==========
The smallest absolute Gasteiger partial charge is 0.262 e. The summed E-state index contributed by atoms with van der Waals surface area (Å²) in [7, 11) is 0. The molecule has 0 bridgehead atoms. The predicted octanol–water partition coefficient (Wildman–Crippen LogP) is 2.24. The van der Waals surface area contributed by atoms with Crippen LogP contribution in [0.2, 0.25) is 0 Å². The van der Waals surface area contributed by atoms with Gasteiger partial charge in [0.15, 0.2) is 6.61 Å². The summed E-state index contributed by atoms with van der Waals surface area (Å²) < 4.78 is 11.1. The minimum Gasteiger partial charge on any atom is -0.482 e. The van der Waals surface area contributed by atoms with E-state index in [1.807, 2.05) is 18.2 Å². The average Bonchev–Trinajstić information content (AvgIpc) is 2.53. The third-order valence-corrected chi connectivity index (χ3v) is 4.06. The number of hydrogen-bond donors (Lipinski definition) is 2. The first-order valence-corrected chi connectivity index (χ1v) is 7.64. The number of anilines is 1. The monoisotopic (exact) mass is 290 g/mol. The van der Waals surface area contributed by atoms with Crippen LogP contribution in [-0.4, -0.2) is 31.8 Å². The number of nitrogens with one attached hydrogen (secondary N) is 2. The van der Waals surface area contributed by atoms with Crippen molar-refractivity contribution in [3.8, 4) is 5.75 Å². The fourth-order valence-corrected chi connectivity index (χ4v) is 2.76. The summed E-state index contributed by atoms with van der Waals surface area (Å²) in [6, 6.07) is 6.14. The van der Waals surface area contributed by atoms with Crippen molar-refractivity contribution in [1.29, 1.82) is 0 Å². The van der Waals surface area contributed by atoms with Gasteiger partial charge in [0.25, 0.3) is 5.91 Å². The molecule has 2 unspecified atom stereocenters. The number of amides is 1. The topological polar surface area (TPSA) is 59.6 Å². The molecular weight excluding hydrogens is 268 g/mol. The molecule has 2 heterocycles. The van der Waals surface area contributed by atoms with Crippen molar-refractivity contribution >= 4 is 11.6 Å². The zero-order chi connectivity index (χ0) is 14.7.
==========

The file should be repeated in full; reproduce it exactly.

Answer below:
The smallest absolute Gasteiger partial charge is 0.262 e. The summed E-state index contributed by atoms with van der Waals surface area (Å²) in [7, 11) is 0. The molecule has 0 bridgehead atoms. The predicted octanol–water partition coefficient (Wildman–Crippen LogP) is 2.24. The van der Waals surface area contributed by atoms with Crippen LogP contribution in [0.2, 0.25) is 0 Å². The van der Waals surface area contributed by atoms with Gasteiger partial charge in [0.15, 0.2) is 6.61 Å². The summed E-state index contributed by atoms with van der Waals surface area (Å²) < 4.78 is 11.1. The minimum Gasteiger partial charge on any atom is -0.482 e. The van der Waals surface area contributed by atoms with E-state index in [1.807, 2.05) is 18.2 Å². The average Bonchev–Trinajstić information content (AvgIpc) is 2.53. The third-order valence-corrected chi connectivity index (χ3v) is 4.06. The number of hydrogen-bond donors (Lipinski definition) is 2. The first-order valence-corrected chi connectivity index (χ1v) is 7.64. The number of anilines is 1. The monoisotopic (exact) mass is 290 g/mol. The van der Waals surface area contributed by atoms with Crippen LogP contribution in [-0.4, -0.2) is 31.8 Å². The number of nitrogens with one attached hydrogen (secondary N) is 2. The van der Waals surface area contributed by atoms with Crippen molar-refractivity contribution in [3.8, 4) is 5.75 Å². The fourth-order valence-corrected chi connectivity index (χ4v) is 2.76. The summed E-state index contributed by atoms with van der Waals surface area (Å²) in [6, 6.07) is 6.14. The van der Waals surface area contributed by atoms with Crippen molar-refractivity contribution in [1.29, 1.82) is 0 Å². The van der Waals surface area contributed by atoms with Gasteiger partial charge in [0.25, 0.3) is 5.91 Å². The molecule has 2 unspecified atom stereocenters. The number of amides is 1. The topological polar surface area (TPSA) is 59.6 Å². The molecular weight excluding hydrogens is 268 g/mol. The molecule has 2 heterocycles. The van der Waals surface area contributed by atoms with Crippen molar-refractivity contribution >= 4 is 11.6 Å². The zero-order chi connectivity index (χ0) is 14.7.